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Quantum technologies

Dieter Meschede's research group

Quantum technologies with single neutral atoms


Ultra-low birefringence dodecagonal vacuum glass cell - patent pending

Modern experiments for the investigation of cold atom ensembles require an ultra-high vacuum apparatus with a very large optical access and an accurate preservation of the state of polarization of laser beams. Typical ultrahigh vacuum cells suffer from residual stress-induced birefringence, which deteriorates the polarisation's purity [1]. In addition, birefringence gradients prevent the full compensation of birefringence. This effect effectively limits the extinction ratio to typically η > 10-5. We recently developed an ultra-low birefringence ultra-high vacuum cell that exhibits a polarization extinction two orders of magnitude smaller than commercial vacuum cells at around η ≈ 10-7 [2]. Besides the ultra-low birefringence, the vacuum cell features a dodecagonal geometry with double-sided antireflection coated windows (see picture). The cell is currently utilized in one of our laboratories, where we manipulate ultracold Cs atoms in two-dimensional state-dependent optical lattices.

If you are interested in our invention for commercial applications, please see our patent abstract containing also the contact to our patent advisor, PROvendis [3].

[1]: S. Brakhane, and A. Alberti, "Technical note: Stress-Induced Birefringence in Vacuum Systems", download link (June, 2016)
[2]: S. Brakhane, W. Alt, D. Meschede, C. Robens, G. Moon, and A. Alberti, "Note: Ultra-low birefringence dodecagonal vacuum glass cell," Rev. Sci. Instrum. 86, 126108 (2015)
[3]: Patent abstract, PROvendis, Patent advisor of the University of Bonn, download link (March, 2016)



Atoms can be in two places at the same time

Can a penalty kick simultaneously score a goal and miss? For very small objects, at least, this is possible: according to the predictions of quantum mechanics, microscopic objects can take different paths at the same time. The world of macroscopic objects follows other rules: the football always moves in a definite direction. But is this always correct? Physicists of the University of Bonn have constructed an experiment designed to possibly falsify this thesis (view the scientific publication). Their first experiment shows that Caesium atoms can indeed take two paths at the same time. Read more...

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Talented students wanted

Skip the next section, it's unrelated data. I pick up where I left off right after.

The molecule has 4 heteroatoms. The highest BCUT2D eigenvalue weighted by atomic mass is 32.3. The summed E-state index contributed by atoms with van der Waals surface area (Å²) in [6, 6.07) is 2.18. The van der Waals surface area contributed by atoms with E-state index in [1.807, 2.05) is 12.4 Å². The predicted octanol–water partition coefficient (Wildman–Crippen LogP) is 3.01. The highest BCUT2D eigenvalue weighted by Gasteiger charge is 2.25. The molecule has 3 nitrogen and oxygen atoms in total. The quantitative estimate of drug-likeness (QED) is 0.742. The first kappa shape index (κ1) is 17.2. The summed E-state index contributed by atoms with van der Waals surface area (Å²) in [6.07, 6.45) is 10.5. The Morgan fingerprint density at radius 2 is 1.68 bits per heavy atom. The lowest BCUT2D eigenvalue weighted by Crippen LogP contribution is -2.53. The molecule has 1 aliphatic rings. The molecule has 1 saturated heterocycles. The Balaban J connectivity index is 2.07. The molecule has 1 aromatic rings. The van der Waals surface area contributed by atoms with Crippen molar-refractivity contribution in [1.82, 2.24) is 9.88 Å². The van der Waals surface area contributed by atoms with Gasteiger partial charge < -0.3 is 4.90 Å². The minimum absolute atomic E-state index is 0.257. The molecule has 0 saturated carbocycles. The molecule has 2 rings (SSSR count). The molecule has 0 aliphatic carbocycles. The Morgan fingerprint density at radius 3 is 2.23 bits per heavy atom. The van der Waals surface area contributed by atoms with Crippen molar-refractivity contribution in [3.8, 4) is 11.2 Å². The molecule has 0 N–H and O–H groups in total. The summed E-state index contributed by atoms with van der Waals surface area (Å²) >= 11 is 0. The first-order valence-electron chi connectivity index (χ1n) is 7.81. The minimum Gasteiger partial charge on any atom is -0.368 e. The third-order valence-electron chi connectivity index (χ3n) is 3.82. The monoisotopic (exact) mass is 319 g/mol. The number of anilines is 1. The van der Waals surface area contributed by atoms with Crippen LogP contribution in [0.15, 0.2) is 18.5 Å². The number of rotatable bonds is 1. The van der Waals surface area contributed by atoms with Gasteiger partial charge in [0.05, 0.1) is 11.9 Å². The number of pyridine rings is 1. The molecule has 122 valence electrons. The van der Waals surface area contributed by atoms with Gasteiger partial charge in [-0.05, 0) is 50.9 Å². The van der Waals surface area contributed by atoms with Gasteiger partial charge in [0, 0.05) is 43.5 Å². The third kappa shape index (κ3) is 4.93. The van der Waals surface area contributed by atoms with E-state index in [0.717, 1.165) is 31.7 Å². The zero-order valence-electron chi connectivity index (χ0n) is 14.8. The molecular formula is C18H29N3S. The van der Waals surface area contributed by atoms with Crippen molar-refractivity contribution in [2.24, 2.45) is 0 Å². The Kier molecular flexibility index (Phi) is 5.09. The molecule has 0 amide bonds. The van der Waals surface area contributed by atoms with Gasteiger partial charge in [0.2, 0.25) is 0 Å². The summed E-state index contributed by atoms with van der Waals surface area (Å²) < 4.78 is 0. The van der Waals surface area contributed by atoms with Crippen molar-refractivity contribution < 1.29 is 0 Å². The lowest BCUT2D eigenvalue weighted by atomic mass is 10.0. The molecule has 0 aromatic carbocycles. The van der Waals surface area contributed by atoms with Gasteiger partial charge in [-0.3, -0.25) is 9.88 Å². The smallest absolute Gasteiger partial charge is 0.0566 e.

Scientists at workScientists at work

We are constantly seeking young talented scientists, who are willing to play a key role in one of our quantum experiments. If you believe that you are one of these students, please get in contact with us. We will be very happy to show you around in our laboratories and to discuss with you some exciting physics project.

Why with us? Because here your ideas and your skills make a significant difference and because "taming" single atoms at the most fundamental quantum level is indeed an exciting job! That is what we experience everyday. You also will get thorough supervision by experienced senior scientists, but more importantly you will be given much freedom to express yourself.


Visiting scientist from Laboratoire Kastler-Brossel

We are very glad to host Jean-Michel Raimond in our group for about 10 weeks. Jean-Michel Raimond is Professor of the Université Pierre et Marie Curie and former director of the Physics departement at the Ecole Normale Supérieure. He devoted is research to the exploration of interaction of light and matter at the most fundamental quantum level at the Laboratoire Kastler-Brossel, where he is a very close collaborator of the recent nobel laureate Serge Haroche. His stay in Bonn is supported by the Alexander von Humboldt foundation, from which he has been recently awarded the Humboldt Prize. We are enjoying a fruitful scientific collaboration! 


Cavity QED with single atoms


The goal of cavity quantum electrodynamics (cavity-QED) is to investigate and understand light-matter interaction at the most fundamental level by preparing a basic model system: a single atom strongly coupled to a single photon in a well-controlled environment. While individual atoms can be controlled well by laser-cooling and trapping techniques, photons have to be confined by reflecting them back and forth in cavities, which thus act as a "trap" for light.

In such a system the physics behind spontaneous and stimulated emission of light and the associated transitions of the atom between different quantum states can be investigated and illustrated in a unique way. This becomes possible due to the strong coupling between the atom and the cavity field, enabling a single atom to control the transmission of light through the cavity, and allowing a single photon to deterministically change the state of the atom. Quantum communication could be a future application of these controlled interaction between individual photons and atoms. 

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